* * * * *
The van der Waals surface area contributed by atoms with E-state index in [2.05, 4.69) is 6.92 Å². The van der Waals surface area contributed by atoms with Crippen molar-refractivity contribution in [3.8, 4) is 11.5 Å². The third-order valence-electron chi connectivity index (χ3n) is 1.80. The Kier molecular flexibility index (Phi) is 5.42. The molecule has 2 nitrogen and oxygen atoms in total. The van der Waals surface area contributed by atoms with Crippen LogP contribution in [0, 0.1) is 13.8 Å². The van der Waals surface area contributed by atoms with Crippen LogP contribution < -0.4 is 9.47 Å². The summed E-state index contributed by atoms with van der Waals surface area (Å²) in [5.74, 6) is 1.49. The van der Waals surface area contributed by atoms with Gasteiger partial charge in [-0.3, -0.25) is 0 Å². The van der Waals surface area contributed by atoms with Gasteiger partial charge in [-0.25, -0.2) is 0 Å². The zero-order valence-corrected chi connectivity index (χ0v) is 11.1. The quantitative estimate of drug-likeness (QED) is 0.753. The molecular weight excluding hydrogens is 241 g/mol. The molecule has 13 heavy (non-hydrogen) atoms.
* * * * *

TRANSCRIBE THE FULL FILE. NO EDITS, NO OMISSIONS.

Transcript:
The van der Waals surface area contributed by atoms with E-state index in [2.05, 4.69) is 6.92 Å². The van der Waals surface area contributed by atoms with Crippen molar-refractivity contribution in [3.8, 4) is 11.5 Å². The third-order valence-electron chi connectivity index (χ3n) is 1.80. The Kier molecular flexibility index (Phi) is 5.42. The molecule has 2 nitrogen and oxygen atoms in total. The van der Waals surface area contributed by atoms with Crippen LogP contribution in [0, 0.1) is 13.8 Å². The van der Waals surface area contributed by atoms with Crippen LogP contribution < -0.4 is 9.47 Å². The summed E-state index contributed by atoms with van der Waals surface area (Å²) in [5.74, 6) is 1.49. The van der Waals surface area contributed by atoms with Gasteiger partial charge in [-0.3, -0.25) is 0 Å². The van der Waals surface area contributed by atoms with Gasteiger partial charge in [-0.25, -0.2) is 0 Å². The zero-order valence-corrected chi connectivity index (χ0v) is 11.1. The quantitative estimate of drug-likeness (QED) is 0.753. The molecular weight excluding hydrogens is 241 g/mol. The molecule has 13 heavy (non-hydrogen) atoms.